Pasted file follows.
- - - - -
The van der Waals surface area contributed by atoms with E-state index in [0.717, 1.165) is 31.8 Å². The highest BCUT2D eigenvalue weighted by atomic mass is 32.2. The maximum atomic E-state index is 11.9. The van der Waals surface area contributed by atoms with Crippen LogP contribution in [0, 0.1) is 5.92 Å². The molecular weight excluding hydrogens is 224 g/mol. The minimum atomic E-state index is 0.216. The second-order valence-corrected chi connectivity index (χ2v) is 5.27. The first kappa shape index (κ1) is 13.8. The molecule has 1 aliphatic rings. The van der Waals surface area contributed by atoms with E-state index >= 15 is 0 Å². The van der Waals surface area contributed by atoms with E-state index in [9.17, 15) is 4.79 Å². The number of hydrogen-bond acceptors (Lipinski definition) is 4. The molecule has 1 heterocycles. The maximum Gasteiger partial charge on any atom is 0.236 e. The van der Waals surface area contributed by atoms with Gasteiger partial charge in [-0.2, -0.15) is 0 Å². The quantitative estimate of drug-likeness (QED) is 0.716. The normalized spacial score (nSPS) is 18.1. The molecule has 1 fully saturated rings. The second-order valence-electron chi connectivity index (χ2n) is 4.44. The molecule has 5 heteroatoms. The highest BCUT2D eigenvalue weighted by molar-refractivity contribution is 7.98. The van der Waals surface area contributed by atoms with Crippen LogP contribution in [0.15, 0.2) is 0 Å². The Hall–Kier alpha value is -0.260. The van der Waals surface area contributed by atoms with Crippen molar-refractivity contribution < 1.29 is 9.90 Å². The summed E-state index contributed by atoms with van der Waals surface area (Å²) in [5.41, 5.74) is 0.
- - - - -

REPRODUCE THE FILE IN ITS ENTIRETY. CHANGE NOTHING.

The van der Waals surface area contributed by atoms with E-state index in [0.717, 1.165) is 31.8 Å². The highest BCUT2D eigenvalue weighted by atomic mass is 32.2. The maximum atomic E-state index is 11.9. The van der Waals surface area contributed by atoms with Crippen LogP contribution in [0, 0.1) is 5.92 Å². The molecular weight excluding hydrogens is 224 g/mol. The minimum atomic E-state index is 0.216. The second-order valence-corrected chi connectivity index (χ2v) is 5.27. The first kappa shape index (κ1) is 13.8. The molecule has 1 aliphatic rings. The van der Waals surface area contributed by atoms with E-state index >= 15 is 0 Å². The van der Waals surface area contributed by atoms with E-state index in [9.17, 15) is 4.79 Å². The number of hydrogen-bond acceptors (Lipinski definition) is 4. The molecule has 1 heterocycles. The maximum Gasteiger partial charge on any atom is 0.236 e. The van der Waals surface area contributed by atoms with Gasteiger partial charge in [-0.2, -0.15) is 0 Å². The quantitative estimate of drug-likeness (QED) is 0.716. The normalized spacial score (nSPS) is 18.1. The molecule has 1 fully saturated rings. The second-order valence-electron chi connectivity index (χ2n) is 4.44. The molecule has 5 heteroatoms. The highest BCUT2D eigenvalue weighted by molar-refractivity contribution is 7.98. The van der Waals surface area contributed by atoms with Crippen LogP contribution in [0.15, 0.2) is 0 Å². The Hall–Kier alpha value is -0.260. The van der Waals surface area contributed by atoms with Crippen molar-refractivity contribution < 1.29 is 9.90 Å². The summed E-state index contributed by atoms with van der Waals surface area (Å²) in [5.41, 5.74) is 0.